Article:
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Court allows Pennsylvania to redraw GOP-favored district map
Legal Marketing News | 2018/02/05 23:34
Justice Samuel Alito, who handles emergency appeals from Pennsylvania, rejected the request from GOP legislative leaders and voters to put on hold an order from the state Supreme Court intended to produce new congressional districts in the coming two weeks.

The Pennsylvania high court ruled last month that the current map of 18 districts violates the state constitution because it unfairly benefits Republicans.

The decision comes just four days before the Republican-controlled Legislature's deadline for submitting a replacement map for Democratic Gov. Tom Wolf to consider. So far, there has been a notable lack of bipartisan movement on getting such a deal.

Pennsylvania's congressional delegation has been 13-5 in favor of Republicans during the three election cycles since the GOP-drawn 2011 map took effect, and experts have said those 13 seats are several more than would have been produced by a nonpartisan map.

Democrats have about 800,000 more registered voters than Republicans and hold all three elected statewide row offices, but Republicans enjoy solid majorities in both chambers of the Legislature.

Under the process laid out two weeks ago by four of the seven Pennsylvania Supreme Court justices, all Democrats, the Legislature has until Friday to approve a new map, after which Wolf will have until Feb. 15 to decide whether to endorse it and submit it to the justices.

Senate Republican Leader Jake Corman said Monday he's had "zero" discussions with Wolf and legislative leaders about new district boundaries and could not guarantee he will meet the deadline.

The state Supreme Court said it expects new districts to be in place by Feb. 19, and the new map is expected to be in play for the May 15 congressional primaries.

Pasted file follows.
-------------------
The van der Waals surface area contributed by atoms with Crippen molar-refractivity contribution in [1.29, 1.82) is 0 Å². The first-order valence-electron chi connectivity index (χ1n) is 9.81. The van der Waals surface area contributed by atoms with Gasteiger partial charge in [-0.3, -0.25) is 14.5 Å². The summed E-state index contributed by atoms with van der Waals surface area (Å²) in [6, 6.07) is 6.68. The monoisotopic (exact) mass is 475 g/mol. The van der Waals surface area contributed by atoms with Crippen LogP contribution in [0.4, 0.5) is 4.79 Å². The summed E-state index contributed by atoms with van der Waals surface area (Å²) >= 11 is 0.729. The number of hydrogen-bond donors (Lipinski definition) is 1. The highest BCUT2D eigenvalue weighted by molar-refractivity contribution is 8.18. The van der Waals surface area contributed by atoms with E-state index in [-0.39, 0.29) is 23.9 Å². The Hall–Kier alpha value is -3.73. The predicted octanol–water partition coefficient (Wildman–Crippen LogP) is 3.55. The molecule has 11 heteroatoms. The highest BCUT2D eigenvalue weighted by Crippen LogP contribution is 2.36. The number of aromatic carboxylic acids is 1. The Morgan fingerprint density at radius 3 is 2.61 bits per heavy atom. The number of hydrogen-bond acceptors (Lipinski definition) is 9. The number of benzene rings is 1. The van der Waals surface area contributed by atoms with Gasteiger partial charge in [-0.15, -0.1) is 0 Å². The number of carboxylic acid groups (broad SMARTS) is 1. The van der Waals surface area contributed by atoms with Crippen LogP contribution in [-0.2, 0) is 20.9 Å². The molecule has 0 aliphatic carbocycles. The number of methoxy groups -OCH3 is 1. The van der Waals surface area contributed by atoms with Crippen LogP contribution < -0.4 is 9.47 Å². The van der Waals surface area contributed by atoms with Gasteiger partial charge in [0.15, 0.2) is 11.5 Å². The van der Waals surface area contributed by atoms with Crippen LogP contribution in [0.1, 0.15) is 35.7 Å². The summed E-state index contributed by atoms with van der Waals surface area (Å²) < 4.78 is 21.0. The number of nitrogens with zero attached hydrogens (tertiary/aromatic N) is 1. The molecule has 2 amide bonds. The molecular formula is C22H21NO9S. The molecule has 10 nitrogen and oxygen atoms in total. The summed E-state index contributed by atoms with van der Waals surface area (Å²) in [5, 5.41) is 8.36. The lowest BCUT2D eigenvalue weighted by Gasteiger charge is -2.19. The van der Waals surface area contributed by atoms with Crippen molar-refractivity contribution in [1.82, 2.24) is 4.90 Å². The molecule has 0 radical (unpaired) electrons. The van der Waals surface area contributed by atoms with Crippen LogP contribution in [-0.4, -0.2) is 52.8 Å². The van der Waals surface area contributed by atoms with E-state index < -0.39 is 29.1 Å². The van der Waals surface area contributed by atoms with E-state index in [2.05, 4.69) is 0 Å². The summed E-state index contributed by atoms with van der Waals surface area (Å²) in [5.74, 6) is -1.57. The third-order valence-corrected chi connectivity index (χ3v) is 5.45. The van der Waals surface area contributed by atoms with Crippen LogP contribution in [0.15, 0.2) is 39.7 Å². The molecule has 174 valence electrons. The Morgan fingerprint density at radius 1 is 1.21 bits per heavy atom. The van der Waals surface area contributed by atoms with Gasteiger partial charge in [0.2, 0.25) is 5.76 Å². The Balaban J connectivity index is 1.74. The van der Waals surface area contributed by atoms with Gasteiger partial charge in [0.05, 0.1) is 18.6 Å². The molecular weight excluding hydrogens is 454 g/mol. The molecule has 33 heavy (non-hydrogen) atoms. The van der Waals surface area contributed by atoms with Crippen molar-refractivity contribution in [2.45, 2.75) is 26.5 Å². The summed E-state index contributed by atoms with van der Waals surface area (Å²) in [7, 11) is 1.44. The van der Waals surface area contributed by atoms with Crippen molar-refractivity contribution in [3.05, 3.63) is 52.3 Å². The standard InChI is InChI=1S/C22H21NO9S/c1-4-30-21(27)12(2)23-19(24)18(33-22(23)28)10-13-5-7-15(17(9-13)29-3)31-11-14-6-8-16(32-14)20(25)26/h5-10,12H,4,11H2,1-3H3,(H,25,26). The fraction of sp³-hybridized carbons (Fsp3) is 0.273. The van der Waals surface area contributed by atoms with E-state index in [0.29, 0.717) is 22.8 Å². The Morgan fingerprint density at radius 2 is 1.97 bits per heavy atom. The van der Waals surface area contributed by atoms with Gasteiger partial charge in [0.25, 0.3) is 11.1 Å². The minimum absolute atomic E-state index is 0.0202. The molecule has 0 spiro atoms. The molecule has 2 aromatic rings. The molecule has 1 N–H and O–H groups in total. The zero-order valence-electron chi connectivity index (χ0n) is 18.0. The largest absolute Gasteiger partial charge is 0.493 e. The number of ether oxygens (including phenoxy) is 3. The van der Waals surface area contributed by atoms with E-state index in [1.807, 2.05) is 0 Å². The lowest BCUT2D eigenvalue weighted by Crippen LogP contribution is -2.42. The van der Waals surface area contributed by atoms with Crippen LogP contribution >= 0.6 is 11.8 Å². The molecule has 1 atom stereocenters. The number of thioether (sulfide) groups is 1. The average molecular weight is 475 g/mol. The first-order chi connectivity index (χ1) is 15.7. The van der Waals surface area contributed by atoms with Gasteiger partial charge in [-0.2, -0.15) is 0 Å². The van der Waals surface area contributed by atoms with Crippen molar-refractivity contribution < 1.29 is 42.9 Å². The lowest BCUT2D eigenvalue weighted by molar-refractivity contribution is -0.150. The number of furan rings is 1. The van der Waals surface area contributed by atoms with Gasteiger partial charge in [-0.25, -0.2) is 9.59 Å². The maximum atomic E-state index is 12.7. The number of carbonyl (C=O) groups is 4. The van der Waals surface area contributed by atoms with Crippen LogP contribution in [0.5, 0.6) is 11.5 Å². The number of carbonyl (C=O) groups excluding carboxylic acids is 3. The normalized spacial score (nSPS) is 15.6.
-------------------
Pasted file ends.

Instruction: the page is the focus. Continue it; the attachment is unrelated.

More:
Court: Lawsuit alleging coerced confessions can go to trial
Attorney News | 2018/02/03 23:34
A lawsuit that accuses Evansville police officers of violating three teenagers' constitutional rights by coercing confessions in the killing of a homeless man can proceed to trial, a federal appeals court has ruled.

A panel of the 7th U.S. Circuit Court of Appeals agreed there's enough evidence that officers deliberately coerced confessions from siblings William and Deadra Hurt in the death of 54-year-old Marcus Golike to warrant a civil trial.

"False confessions are a real problem ...," the judges wrote in their opinion, which describes the issue of whether police tactics are enough to make confessions involuntary "the ultimate legal question," The Evansville Courier & Press reported .

The suit filed in 2014 on behalf of William, Deadra and Andrea Hurt and their mother, Debbie Hurt, accuses detectives of threatening the teenagers, feeding them facts to coerce confessions and then ignoring evidence disproving those statements, and even manufacturing some evidence.

William Hurt was 18, Deadra Hurt 19 and Andrea Hurt 16 at the time of their arrests in the June 2012 killing of Golike, who was beaten, strangled and dumped in the Ohio River. Another teenager who was also arrested is not a party to the suit.

All charges in the case were ultimately dismissed against everyone but William Hurt, who refused a plea deal. A jury acquitted him of murder in February 2013.